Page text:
When asked how he managed his time, he quoted African-American civil rights champion Malcolm X: “I’m for truth, no matter who tells it. I’m for justice, no matter who it is for or against. I’m a human being, first and foremost, and as such I’m for whoever and whatever benefits humanity as a whole”.
But things have not always been upbeat.
Seven years ago, Farouk went through what was possibly the darkest period of his life.
It was in the early morning of Hari Raya Aidilfitri in September 2010, when he was rushed to the hospital unconscious after a bout of fever and intense headache. He was immediately warded, and things turned worse. Doctors diagnosed him with meningitis, which Farouk later believed he could have contracted during one of his medical field research trips among the Orang Asli in Johor.
He slipped into a coma, and for the next few weeks, he was on life support. When he came out of it, he was not the same Farouk. He was paralysed from waist down, and for the next one year was put on a strict physiotherapy regime.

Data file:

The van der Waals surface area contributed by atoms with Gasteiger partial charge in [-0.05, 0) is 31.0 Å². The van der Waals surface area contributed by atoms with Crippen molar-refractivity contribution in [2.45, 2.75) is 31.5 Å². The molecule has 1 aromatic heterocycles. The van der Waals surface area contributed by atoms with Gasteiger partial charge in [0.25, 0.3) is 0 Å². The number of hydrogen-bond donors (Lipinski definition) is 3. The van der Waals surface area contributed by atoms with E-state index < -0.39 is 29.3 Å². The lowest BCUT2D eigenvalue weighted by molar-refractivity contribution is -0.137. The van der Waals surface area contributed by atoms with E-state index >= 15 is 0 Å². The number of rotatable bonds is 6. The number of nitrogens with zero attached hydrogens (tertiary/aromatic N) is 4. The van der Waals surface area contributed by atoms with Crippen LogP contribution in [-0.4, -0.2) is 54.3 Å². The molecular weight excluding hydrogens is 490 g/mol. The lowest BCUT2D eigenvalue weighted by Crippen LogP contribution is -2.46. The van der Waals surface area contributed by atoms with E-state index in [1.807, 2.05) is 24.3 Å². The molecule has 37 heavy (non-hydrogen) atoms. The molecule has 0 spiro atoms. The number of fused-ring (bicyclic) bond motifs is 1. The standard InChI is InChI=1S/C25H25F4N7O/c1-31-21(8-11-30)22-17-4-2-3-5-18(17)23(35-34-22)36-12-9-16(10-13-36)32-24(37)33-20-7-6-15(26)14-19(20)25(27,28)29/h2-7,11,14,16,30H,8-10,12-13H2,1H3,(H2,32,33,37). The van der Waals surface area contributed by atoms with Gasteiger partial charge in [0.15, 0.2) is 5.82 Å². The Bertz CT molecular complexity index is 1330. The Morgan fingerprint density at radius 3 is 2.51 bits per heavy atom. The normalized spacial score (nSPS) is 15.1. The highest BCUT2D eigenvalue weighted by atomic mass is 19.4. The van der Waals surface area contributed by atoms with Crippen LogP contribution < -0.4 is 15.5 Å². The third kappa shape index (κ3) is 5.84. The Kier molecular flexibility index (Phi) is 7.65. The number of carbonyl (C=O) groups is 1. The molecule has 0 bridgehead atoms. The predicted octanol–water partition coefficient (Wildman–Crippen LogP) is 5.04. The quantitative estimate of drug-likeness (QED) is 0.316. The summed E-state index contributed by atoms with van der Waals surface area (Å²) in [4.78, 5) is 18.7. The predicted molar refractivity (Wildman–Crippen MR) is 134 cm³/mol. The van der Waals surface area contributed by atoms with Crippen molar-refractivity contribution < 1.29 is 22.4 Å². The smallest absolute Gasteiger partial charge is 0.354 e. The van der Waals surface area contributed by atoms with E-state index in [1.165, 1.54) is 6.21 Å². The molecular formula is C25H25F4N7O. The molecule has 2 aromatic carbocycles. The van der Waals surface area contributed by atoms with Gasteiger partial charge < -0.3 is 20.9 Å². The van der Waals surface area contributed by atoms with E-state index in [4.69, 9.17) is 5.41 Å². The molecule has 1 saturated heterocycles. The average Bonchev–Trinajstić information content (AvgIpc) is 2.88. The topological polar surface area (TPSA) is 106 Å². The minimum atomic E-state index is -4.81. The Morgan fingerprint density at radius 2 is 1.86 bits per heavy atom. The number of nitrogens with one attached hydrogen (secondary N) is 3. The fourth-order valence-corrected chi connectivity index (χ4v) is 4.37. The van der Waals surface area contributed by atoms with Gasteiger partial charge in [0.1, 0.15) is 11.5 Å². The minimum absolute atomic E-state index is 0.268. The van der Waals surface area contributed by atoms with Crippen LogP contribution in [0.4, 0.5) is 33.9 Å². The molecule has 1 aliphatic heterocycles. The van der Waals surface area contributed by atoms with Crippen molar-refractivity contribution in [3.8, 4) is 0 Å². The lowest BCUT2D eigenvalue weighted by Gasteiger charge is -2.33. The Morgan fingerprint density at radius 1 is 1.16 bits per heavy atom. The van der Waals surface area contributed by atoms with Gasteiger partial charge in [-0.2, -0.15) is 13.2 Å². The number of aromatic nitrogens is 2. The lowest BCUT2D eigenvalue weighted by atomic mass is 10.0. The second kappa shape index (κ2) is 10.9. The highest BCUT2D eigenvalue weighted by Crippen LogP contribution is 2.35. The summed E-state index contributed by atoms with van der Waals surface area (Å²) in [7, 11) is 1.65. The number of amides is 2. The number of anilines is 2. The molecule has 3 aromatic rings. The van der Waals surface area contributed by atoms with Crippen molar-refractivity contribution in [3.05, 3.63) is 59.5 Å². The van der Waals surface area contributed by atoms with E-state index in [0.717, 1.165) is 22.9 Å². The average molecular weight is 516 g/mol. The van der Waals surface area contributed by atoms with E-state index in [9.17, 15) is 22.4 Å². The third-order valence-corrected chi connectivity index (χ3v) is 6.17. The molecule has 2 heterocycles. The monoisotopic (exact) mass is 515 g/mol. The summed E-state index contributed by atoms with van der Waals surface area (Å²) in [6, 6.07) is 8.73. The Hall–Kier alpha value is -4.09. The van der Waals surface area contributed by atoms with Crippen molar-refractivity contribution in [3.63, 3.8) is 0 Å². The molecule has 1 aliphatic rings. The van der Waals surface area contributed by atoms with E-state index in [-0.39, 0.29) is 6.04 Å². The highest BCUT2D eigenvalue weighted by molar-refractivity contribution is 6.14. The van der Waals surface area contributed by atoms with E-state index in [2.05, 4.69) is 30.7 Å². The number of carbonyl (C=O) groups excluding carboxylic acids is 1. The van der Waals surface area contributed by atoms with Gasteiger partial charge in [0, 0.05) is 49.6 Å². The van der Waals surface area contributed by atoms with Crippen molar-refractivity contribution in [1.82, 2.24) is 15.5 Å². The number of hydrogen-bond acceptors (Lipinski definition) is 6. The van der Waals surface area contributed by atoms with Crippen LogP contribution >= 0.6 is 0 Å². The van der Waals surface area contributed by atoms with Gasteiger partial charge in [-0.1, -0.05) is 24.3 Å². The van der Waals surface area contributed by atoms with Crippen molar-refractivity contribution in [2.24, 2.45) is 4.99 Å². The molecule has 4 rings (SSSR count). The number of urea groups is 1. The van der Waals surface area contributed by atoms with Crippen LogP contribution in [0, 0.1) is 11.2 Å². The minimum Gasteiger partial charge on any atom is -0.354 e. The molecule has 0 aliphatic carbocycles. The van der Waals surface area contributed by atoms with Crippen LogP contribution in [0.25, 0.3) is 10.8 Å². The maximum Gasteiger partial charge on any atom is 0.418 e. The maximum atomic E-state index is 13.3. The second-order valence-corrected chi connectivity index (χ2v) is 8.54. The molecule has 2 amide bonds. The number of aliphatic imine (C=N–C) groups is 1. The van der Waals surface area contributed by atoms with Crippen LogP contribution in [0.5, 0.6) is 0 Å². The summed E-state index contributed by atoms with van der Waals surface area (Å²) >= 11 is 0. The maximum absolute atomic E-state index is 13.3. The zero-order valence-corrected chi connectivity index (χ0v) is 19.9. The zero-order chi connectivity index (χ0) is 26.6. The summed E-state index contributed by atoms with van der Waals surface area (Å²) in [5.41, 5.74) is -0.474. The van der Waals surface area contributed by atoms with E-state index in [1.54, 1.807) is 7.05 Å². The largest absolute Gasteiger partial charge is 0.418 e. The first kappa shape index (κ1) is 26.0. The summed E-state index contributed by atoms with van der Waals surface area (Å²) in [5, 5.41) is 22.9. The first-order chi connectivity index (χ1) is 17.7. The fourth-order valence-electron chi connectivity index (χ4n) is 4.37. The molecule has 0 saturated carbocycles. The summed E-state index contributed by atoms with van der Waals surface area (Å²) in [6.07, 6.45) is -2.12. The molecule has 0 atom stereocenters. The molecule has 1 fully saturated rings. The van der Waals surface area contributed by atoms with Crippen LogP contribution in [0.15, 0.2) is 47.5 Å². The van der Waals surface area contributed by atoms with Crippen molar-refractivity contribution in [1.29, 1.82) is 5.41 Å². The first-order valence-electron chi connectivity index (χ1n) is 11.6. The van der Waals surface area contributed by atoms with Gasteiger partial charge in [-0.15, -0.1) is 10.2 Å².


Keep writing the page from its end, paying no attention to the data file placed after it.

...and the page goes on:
“What doesn’t kill you makes you stronger,” quipped the 54-year-old father of four, who said he was confident he would walk again.
Farouk, a Penang-born, obtained his Masters of Medicine in Surgery in 2000 and later served as a lecturer and surgeon at Universiti Sains Malaysia before sub-specialising in the field of Cardiothoracic Surgery at the National Heart Institute (IJN).
He then worked in the Department of Cardiothoracic Surgery, Monash Medical Centre, Melbourne.
In 2007, he joined the Jeffrey Cheah School of Medicine, Nursing and Health Sciences at Monash University Malaysia, and remains a faculty member.
While many know him as a Muslim activist who takes on the authorities, the soft-spoken Farouk is clearly passionate about his medical profession, and now his research.
“The main thing that inspires me is that research is done for the betterment of patients and the contribution to science and medicine.
“This is something I feel I could contribute to humanity during my short stay on this earth and a way to repay God for His kindness,’ he said.
When asked if he would one day stop research work, Farouk said there was no such possibility.
“Research gives me motivation to live and to continue living,” he said.